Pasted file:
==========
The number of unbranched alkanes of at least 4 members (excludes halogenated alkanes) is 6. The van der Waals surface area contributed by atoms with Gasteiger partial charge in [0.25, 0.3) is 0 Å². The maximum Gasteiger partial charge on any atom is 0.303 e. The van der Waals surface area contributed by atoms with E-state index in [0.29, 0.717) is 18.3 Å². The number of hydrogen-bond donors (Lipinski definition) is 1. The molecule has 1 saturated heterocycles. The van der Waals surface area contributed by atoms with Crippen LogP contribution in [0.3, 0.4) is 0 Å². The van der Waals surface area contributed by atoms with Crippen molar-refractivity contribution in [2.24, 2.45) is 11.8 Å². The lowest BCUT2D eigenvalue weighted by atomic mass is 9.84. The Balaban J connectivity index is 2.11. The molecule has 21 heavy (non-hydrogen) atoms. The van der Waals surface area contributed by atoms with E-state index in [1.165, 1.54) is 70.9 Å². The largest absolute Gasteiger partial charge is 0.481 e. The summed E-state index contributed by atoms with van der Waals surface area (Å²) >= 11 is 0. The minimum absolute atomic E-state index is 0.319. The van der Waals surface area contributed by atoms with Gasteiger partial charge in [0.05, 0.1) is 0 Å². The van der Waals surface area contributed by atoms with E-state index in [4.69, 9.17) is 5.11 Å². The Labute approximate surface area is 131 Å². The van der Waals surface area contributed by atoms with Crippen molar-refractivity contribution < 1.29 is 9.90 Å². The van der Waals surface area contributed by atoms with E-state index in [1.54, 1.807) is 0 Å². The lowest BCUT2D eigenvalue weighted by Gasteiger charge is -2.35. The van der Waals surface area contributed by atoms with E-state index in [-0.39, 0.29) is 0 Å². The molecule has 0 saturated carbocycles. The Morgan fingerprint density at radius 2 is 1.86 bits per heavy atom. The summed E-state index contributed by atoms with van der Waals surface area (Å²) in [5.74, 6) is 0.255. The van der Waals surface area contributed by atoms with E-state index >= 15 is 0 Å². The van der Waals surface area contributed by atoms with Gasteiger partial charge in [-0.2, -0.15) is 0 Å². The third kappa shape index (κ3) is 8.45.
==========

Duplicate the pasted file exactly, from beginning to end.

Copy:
The number of unbranched alkanes of at least 4 members (excludes halogenated alkanes) is 6. The van der Waals surface area contributed by atoms with Gasteiger partial charge in [0.25, 0.3) is 0 Å². The maximum Gasteiger partial charge on any atom is 0.303 e. The van der Waals surface area contributed by atoms with E-state index in [0.29, 0.717) is 18.3 Å². The number of hydrogen-bond donors (Lipinski definition) is 1. The molecule has 1 saturated heterocycles. The van der Waals surface area contributed by atoms with Crippen LogP contribution in [0.3, 0.4) is 0 Å². The van der Waals surface area contributed by atoms with Crippen molar-refractivity contribution in [2.24, 2.45) is 11.8 Å². The lowest BCUT2D eigenvalue weighted by atomic mass is 9.84. The Balaban J connectivity index is 2.11. The molecule has 21 heavy (non-hydrogen) atoms. The van der Waals surface area contributed by atoms with E-state index in [1.165, 1.54) is 70.9 Å². The largest absolute Gasteiger partial charge is 0.481 e. The summed E-state index contributed by atoms with van der Waals surface area (Å²) >= 11 is 0. The minimum absolute atomic E-state index is 0.319. The van der Waals surface area contributed by atoms with Gasteiger partial charge in [0.05, 0.1) is 0 Å². The van der Waals surface area contributed by atoms with E-state index in [4.69, 9.17) is 5.11 Å². The Labute approximate surface area is 131 Å². The van der Waals surface area contributed by atoms with Crippen molar-refractivity contribution < 1.29 is 9.90 Å². The van der Waals surface area contributed by atoms with E-state index in [1.54, 1.807) is 0 Å². The lowest BCUT2D eigenvalue weighted by Gasteiger charge is -2.35. The van der Waals surface area contributed by atoms with E-state index in [-0.39, 0.29) is 0 Å². The molecule has 0 saturated carbocycles. The Morgan fingerprint density at radius 2 is 1.86 bits per heavy atom. The summed E-state index contributed by atoms with van der Waals surface area (Å²) in [5.74, 6) is 0.255. The van der Waals surface area contributed by atoms with E-state index >= 15 is 0 Å². The van der Waals surface area contributed by atoms with Gasteiger partial charge in [-0.2, -0.15) is 0 Å². The third kappa shape index (κ3) is 8.45.